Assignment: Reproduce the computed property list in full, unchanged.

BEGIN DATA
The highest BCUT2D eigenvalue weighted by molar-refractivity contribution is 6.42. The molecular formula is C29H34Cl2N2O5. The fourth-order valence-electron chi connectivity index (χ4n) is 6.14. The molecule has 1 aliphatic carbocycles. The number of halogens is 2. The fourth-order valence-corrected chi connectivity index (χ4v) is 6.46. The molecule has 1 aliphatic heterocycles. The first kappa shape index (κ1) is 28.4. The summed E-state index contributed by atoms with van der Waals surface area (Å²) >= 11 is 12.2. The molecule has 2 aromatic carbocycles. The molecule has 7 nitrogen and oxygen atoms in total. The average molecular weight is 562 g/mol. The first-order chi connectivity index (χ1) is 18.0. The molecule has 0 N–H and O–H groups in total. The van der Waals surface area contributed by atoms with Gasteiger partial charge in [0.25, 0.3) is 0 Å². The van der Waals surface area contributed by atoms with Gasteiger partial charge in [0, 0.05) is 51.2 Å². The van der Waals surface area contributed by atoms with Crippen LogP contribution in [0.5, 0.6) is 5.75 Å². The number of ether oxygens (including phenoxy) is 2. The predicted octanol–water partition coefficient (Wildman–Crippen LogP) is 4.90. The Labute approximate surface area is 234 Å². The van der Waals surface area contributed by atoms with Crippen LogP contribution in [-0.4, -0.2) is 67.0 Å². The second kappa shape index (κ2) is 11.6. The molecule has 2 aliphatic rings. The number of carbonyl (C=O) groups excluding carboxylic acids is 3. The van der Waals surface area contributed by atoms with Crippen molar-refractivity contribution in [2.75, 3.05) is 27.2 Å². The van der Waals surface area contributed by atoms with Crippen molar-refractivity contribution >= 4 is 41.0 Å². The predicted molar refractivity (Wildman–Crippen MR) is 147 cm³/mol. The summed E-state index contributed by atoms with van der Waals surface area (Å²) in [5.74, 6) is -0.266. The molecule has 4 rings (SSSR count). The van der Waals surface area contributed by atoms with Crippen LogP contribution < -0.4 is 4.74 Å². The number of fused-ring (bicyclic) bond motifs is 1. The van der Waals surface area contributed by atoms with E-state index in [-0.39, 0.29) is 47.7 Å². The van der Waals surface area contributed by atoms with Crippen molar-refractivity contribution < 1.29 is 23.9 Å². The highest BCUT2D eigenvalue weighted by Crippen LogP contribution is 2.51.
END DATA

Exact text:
The highest BCUT2D eigenvalue weighted by molar-refractivity contribution is 6.42. The molecular formula is C29H34Cl2N2O5. The fourth-order valence-electron chi connectivity index (χ4n) is 6.14. The molecule has 1 aliphatic carbocycles. The number of halogens is 2. The fourth-order valence-corrected chi connectivity index (χ4v) is 6.46. The molecule has 1 aliphatic heterocycles. The first kappa shape index (κ1) is 28.4. The summed E-state index contributed by atoms with van der Waals surface area (Å²) >= 11 is 12.2. The molecule has 2 aromatic carbocycles. The molecule has 7 nitrogen and oxygen atoms in total. The average molecular weight is 562 g/mol. The first-order chi connectivity index (χ1) is 18.0. The molecule has 0 N–H and O–H groups in total. The van der Waals surface area contributed by atoms with Gasteiger partial charge in [0.25, 0.3) is 0 Å². The van der Waals surface area contributed by atoms with Gasteiger partial charge in [0, 0.05) is 51.2 Å². The van der Waals surface area contributed by atoms with Crippen LogP contribution in [0.5, 0.6) is 5.75 Å². The number of ether oxygens (including phenoxy) is 2. The predicted octanol–water partition coefficient (Wildman–Crippen LogP) is 4.90. The Labute approximate surface area is 234 Å². The van der Waals surface area contributed by atoms with Crippen LogP contribution in [-0.4, -0.2) is 67.0 Å². The second kappa shape index (κ2) is 11.6. The molecule has 2 aliphatic rings. The number of carbonyl (C=O) groups excluding carboxylic acids is 3. The van der Waals surface area contributed by atoms with Crippen molar-refractivity contribution in [2.75, 3.05) is 27.2 Å². The van der Waals surface area contributed by atoms with Crippen molar-refractivity contribution >= 4 is 41.0 Å². The predicted molar refractivity (Wildman–Crippen MR) is 147 cm³/mol. The summed E-state index contributed by atoms with van der Waals surface area (Å²) in [5.74, 6) is -0.266. The molecule has 4 rings (SSSR count). The van der Waals surface area contributed by atoms with Crippen LogP contribution < -0.4 is 4.74 Å². The number of fused-ring (bicyclic) bond motifs is 1. The van der Waals surface area contributed by atoms with E-state index in [-0.39, 0.29) is 47.7 Å². The van der Waals surface area contributed by atoms with Crippen molar-refractivity contribution < 1.29 is 23.9 Å². The highest BCUT2D eigenvalue weighted by Crippen LogP contribution is 2.51.